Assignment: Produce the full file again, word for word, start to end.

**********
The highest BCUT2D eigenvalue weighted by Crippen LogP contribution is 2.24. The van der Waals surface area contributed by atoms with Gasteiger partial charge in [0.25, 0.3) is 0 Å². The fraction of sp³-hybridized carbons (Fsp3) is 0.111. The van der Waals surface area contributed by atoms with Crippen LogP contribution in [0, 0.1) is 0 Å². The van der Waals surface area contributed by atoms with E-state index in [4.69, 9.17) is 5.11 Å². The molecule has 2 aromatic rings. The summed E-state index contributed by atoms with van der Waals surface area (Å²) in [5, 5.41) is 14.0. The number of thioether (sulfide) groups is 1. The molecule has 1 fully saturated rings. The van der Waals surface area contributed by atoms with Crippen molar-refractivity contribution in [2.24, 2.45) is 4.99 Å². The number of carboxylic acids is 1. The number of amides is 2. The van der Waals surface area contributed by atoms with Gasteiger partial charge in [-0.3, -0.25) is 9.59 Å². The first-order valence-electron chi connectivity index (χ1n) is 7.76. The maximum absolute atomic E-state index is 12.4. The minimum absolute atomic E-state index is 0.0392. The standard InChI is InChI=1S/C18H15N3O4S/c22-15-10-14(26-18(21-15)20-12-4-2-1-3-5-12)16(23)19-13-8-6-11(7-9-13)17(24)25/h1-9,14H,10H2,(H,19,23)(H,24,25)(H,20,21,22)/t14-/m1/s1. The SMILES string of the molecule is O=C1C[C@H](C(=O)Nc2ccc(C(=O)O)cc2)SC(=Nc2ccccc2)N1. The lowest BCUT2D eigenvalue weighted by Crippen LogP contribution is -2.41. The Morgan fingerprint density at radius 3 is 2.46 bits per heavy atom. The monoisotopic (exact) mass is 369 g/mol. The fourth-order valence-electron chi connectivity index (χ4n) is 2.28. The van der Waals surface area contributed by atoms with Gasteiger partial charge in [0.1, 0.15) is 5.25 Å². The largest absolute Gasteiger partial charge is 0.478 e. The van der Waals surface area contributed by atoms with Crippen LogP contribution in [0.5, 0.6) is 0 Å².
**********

The highest BCUT2D eigenvalue weighted by Crippen LogP contribution is 2.24. The van der Waals surface area contributed by atoms with Gasteiger partial charge in [0.25, 0.3) is 0 Å². The fraction of sp³-hybridized carbons (Fsp3) is 0.111. The van der Waals surface area contributed by atoms with Crippen LogP contribution in [0, 0.1) is 0 Å². The van der Waals surface area contributed by atoms with E-state index in [4.69, 9.17) is 5.11 Å². The molecule has 2 aromatic rings. The summed E-state index contributed by atoms with van der Waals surface area (Å²) in [5, 5.41) is 14.0. The number of thioether (sulfide) groups is 1. The molecule has 1 fully saturated rings. The van der Waals surface area contributed by atoms with Crippen molar-refractivity contribution in [2.24, 2.45) is 4.99 Å². The number of carboxylic acids is 1. The number of amides is 2. The van der Waals surface area contributed by atoms with Gasteiger partial charge in [-0.3, -0.25) is 9.59 Å². The first-order valence-electron chi connectivity index (χ1n) is 7.76. The maximum absolute atomic E-state index is 12.4. The minimum absolute atomic E-state index is 0.0392. The standard InChI is InChI=1S/C18H15N3O4S/c22-15-10-14(26-18(21-15)20-12-4-2-1-3-5-12)16(23)19-13-8-6-11(7-9-13)17(24)25/h1-9,14H,10H2,(H,19,23)(H,24,25)(H,20,21,22)/t14-/m1/s1. The SMILES string of the molecule is O=C1C[C@H](C(=O)Nc2ccc(C(=O)O)cc2)SC(=Nc2ccccc2)N1. The lowest BCUT2D eigenvalue weighted by Crippen LogP contribution is -2.41. The Morgan fingerprint density at radius 3 is 2.46 bits per heavy atom. The monoisotopic (exact) mass is 369 g/mol. The fourth-order valence-electron chi connectivity index (χ4n) is 2.28. The van der Waals surface area contributed by atoms with Gasteiger partial charge in [0.1, 0.15) is 5.25 Å². The largest absolute Gasteiger partial charge is 0.478 e. The van der Waals surface area contributed by atoms with Crippen LogP contribution in [0.5, 0.6) is 0 Å².